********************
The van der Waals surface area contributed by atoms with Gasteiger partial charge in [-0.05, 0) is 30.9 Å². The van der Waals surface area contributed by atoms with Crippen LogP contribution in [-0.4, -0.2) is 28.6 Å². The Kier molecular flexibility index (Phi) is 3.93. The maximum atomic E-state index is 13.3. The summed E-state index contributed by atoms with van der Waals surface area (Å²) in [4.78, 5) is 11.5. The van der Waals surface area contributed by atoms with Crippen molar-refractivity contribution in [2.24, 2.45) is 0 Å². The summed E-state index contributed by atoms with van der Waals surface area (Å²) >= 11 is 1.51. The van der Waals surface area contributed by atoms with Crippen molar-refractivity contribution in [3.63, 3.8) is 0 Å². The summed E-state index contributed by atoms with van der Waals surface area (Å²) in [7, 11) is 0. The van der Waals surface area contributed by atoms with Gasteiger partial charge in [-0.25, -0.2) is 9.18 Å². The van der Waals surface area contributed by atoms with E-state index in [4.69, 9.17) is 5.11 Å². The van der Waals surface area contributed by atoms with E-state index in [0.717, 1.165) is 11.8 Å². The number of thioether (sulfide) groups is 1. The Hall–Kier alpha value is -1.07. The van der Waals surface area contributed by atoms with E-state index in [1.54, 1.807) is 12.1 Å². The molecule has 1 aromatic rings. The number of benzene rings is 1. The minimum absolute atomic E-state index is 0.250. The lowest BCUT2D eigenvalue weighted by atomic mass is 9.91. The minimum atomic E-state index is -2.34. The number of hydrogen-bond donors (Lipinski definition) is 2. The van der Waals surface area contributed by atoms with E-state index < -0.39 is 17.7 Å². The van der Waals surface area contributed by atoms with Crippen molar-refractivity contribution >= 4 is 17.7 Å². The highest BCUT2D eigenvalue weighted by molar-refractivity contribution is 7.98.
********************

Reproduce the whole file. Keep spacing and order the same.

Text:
The van der Waals surface area contributed by atoms with Gasteiger partial charge in [-0.05, 0) is 30.9 Å². The van der Waals surface area contributed by atoms with Crippen LogP contribution in [-0.4, -0.2) is 28.6 Å². The Kier molecular flexibility index (Phi) is 3.93. The maximum atomic E-state index is 13.3. The summed E-state index contributed by atoms with van der Waals surface area (Å²) in [4.78, 5) is 11.5. The van der Waals surface area contributed by atoms with Crippen molar-refractivity contribution in [2.24, 2.45) is 0 Å². The summed E-state index contributed by atoms with van der Waals surface area (Å²) >= 11 is 1.51. The van der Waals surface area contributed by atoms with Crippen molar-refractivity contribution in [3.63, 3.8) is 0 Å². The summed E-state index contributed by atoms with van der Waals surface area (Å²) in [7, 11) is 0. The van der Waals surface area contributed by atoms with Gasteiger partial charge in [-0.25, -0.2) is 9.18 Å². The van der Waals surface area contributed by atoms with E-state index in [4.69, 9.17) is 5.11 Å². The van der Waals surface area contributed by atoms with E-state index in [0.717, 1.165) is 11.8 Å². The number of thioether (sulfide) groups is 1. The Hall–Kier alpha value is -1.07. The van der Waals surface area contributed by atoms with E-state index in [1.54, 1.807) is 12.1 Å². The molecule has 1 aromatic rings. The number of benzene rings is 1. The minimum absolute atomic E-state index is 0.250. The lowest BCUT2D eigenvalue weighted by atomic mass is 9.91. The minimum atomic E-state index is -2.34. The number of hydrogen-bond donors (Lipinski definition) is 2. The van der Waals surface area contributed by atoms with E-state index < -0.39 is 17.7 Å². The van der Waals surface area contributed by atoms with Crippen molar-refractivity contribution >= 4 is 17.7 Å². The highest BCUT2D eigenvalue weighted by molar-refractivity contribution is 7.98.